Some are continually, as it were, examining and prying into their prayer to see how they make it, or how it could be improved upon, and they think that they must neither cough nor move during it, for fear the Spirit of God should withdraw. Truly, this is a great folly, as if the Spirit of God were so fastidious as to depend on the method and posture of those who pray. I do not say that we ought not to make use of the methods recommended to us, but we must not cling to them, as do those who think that they have never prayed unless they make their considerations before the affections which our Lord gives them, whereas these affections are really the end for which we make the considerations. Such persons resemble people who, finding themselves at the very place to which they intended to go, yet turn back because they have not reached it by the road which was pointed out to them”.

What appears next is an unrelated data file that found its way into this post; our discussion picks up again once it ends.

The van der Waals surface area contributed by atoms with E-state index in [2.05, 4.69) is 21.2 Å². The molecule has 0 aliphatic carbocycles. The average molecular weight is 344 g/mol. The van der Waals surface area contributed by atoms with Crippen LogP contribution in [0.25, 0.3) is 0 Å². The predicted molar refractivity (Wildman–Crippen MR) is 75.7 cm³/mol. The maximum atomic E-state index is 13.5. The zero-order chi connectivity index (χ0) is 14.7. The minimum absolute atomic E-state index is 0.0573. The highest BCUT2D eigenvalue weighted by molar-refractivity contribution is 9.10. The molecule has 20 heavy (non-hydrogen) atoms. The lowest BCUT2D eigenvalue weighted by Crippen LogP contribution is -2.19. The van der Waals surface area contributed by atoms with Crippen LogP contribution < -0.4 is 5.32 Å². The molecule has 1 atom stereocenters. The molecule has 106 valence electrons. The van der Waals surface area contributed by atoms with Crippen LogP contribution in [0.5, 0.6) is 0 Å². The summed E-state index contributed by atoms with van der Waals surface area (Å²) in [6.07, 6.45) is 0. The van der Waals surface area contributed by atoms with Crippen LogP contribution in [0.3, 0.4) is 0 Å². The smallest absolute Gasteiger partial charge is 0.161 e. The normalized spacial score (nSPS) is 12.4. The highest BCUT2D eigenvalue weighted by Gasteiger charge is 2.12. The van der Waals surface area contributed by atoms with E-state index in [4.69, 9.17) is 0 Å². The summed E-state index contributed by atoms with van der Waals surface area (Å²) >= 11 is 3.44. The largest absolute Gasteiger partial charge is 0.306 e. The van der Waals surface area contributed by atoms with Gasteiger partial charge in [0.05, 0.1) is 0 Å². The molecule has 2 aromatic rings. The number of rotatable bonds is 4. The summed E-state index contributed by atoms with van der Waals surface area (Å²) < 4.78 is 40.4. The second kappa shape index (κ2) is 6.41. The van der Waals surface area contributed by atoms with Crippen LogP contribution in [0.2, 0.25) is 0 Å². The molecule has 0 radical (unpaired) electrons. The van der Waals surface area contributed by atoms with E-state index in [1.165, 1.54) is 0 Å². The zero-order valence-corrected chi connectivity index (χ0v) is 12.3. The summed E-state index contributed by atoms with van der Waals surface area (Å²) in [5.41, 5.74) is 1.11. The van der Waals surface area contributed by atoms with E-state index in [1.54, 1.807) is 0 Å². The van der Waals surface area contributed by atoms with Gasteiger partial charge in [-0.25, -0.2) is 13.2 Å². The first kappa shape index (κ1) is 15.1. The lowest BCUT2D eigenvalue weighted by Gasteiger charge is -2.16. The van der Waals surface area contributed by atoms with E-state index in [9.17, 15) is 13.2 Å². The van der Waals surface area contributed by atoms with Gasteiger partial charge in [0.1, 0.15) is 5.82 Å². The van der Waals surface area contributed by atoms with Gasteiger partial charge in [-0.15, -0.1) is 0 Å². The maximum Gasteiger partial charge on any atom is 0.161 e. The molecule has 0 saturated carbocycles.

So St Francis. We can easily recall how St Vincent dealt with that last point by the example of a person who wants to light a fire, and so strikes a flint to obtain a flame. He would make himself ridiculous if he kept on striking the flint after he had obtained flame.
The writing of St Francis has been criticised for being too sweet, too florid. Whatever about that, should one neglect great works on account of their style? The dream of St Jerome comes to mind. As a young priest he used to read the Scriptures dutifully, but was often appalled by the style. He would find relief by turning to the classics. In his dream he saw himself brought before the tribunal of our Lord. He was asked about his religion, and answered that he was a Christian. “You lie” said the Judge, “You are a Ciceronian, not a Christian”.